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Report: Services for N.H. Kids 'Tremendously Variable'

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Flickr/Meriwether Lewis Elementary School
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A new study from New Hampshire’s Endowment for Health says despite the state’s high rankings in child well-being, some families aren’t getting enough services.

The study, conducted by the RAND corporation, focused on the cities of Claremont, Manchester, and Nashua, and Coös County.

It praised efforts there to offer preschool and coordinate nurse and social worker home visits, but it says only a tenth of families that would benefit from homes visits are getting them.

And it says that in the poorest quarter of New Hampshire school districts, only half of students reach academic proficiency, and nearly a third don't graduate from high school.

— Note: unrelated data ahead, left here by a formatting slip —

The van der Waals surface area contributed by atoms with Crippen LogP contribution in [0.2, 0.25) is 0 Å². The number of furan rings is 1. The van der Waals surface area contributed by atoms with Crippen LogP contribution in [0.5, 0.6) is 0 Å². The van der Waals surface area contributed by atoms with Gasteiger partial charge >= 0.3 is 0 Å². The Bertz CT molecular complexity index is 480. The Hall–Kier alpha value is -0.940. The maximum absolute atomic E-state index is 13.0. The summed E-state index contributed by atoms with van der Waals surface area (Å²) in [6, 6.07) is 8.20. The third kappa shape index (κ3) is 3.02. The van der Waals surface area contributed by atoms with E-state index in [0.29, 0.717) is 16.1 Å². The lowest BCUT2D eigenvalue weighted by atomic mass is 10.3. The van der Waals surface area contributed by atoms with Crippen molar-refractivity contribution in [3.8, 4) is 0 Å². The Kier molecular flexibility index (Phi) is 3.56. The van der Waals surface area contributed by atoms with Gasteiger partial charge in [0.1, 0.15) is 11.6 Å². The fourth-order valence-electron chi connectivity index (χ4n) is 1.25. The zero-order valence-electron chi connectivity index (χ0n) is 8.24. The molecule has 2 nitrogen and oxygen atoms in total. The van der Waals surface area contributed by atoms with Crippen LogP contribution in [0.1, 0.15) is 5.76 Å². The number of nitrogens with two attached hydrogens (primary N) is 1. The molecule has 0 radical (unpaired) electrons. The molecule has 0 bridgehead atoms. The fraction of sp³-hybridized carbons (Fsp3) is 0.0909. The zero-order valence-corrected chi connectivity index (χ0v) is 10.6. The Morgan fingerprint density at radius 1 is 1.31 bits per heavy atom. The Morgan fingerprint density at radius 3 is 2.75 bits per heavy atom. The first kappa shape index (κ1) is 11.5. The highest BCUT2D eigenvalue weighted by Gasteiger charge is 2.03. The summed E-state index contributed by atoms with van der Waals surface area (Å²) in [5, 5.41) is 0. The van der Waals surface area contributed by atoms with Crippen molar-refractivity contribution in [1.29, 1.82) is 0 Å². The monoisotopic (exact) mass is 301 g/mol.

The study's author, Dr. Lynn Karoly, says programs in these regions are spread too thin.

“If you rely simply on the federal funding streams, you can't get to all the families and children,” she says.

Karoly cites studies that show families and individuals who participate in these programs contribute more in taxes, are more likely to avoid jail, and graduate at higher rates.

Based on this, Karoly estimates every dollar New Hampshire spent on childhood investment could save it around $4 in the long run.

 

Sarah Gibson joined NHPR's newsroom in 2018. She reports on education and demographics.

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